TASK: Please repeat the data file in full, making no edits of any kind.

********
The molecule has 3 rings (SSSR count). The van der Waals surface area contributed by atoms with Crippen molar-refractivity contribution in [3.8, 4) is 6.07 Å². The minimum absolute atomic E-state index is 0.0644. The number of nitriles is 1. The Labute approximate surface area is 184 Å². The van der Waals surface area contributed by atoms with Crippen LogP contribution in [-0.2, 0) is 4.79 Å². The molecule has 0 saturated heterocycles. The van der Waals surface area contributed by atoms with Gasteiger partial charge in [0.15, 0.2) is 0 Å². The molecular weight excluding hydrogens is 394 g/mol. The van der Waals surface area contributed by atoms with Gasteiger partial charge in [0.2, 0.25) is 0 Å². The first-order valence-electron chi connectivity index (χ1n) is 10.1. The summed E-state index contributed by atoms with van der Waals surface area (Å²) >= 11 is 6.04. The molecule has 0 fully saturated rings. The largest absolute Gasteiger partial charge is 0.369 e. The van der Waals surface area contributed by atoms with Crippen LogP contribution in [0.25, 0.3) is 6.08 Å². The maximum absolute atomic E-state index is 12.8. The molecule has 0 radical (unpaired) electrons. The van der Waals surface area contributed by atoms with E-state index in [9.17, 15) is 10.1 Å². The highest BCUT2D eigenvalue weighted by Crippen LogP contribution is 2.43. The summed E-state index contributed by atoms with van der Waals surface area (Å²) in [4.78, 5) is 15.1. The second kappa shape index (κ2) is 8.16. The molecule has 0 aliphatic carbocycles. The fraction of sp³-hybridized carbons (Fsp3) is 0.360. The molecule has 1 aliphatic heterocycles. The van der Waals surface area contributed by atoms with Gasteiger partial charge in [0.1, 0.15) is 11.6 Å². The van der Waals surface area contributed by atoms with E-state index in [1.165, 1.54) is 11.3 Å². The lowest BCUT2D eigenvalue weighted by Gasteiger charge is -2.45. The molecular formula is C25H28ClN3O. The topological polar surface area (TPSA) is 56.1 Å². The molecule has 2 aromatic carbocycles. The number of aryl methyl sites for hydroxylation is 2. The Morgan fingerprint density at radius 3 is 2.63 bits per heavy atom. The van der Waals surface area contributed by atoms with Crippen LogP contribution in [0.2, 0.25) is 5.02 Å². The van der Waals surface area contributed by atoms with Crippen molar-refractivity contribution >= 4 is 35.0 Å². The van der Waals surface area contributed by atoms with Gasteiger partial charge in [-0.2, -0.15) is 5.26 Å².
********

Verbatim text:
The molecule has 3 rings (SSSR count). The van der Waals surface area contributed by atoms with Crippen molar-refractivity contribution in [3.8, 4) is 6.07 Å². The minimum absolute atomic E-state index is 0.0644. The number of nitriles is 1. The Labute approximate surface area is 184 Å². The van der Waals surface area contributed by atoms with Crippen LogP contribution in [-0.2, 0) is 4.79 Å². The molecule has 0 saturated heterocycles. The van der Waals surface area contributed by atoms with Gasteiger partial charge in [0.15, 0.2) is 0 Å². The molecular weight excluding hydrogens is 394 g/mol. The van der Waals surface area contributed by atoms with Gasteiger partial charge in [0.2, 0.25) is 0 Å². The first-order valence-electron chi connectivity index (χ1n) is 10.1. The summed E-state index contributed by atoms with van der Waals surface area (Å²) >= 11 is 6.04. The molecule has 0 fully saturated rings. The largest absolute Gasteiger partial charge is 0.369 e. The van der Waals surface area contributed by atoms with Crippen LogP contribution in [0.25, 0.3) is 6.08 Å². The maximum absolute atomic E-state index is 12.8. The molecule has 0 radical (unpaired) electrons. The van der Waals surface area contributed by atoms with E-state index in [9.17, 15) is 10.1 Å². The highest BCUT2D eigenvalue weighted by Crippen LogP contribution is 2.43. The summed E-state index contributed by atoms with van der Waals surface area (Å²) in [4.78, 5) is 15.1. The second kappa shape index (κ2) is 8.16. The molecule has 0 aliphatic carbocycles. The fraction of sp³-hybridized carbons (Fsp3) is 0.360. The molecule has 1 aliphatic heterocycles. The van der Waals surface area contributed by atoms with Gasteiger partial charge in [0.1, 0.15) is 11.6 Å². The van der Waals surface area contributed by atoms with E-state index in [1.165, 1.54) is 11.3 Å². The lowest BCUT2D eigenvalue weighted by Gasteiger charge is -2.45. The molecular formula is C25H28ClN3O. The topological polar surface area (TPSA) is 56.1 Å². The molecule has 2 aromatic carbocycles. The number of aryl methyl sites for hydroxylation is 2. The Morgan fingerprint density at radius 3 is 2.63 bits per heavy atom. The van der Waals surface area contributed by atoms with Crippen LogP contribution in [0.2, 0.25) is 5.02 Å². The van der Waals surface area contributed by atoms with Crippen molar-refractivity contribution >= 4 is 35.0 Å². The van der Waals surface area contributed by atoms with Gasteiger partial charge in [-0.2, -0.15) is 5.26 Å².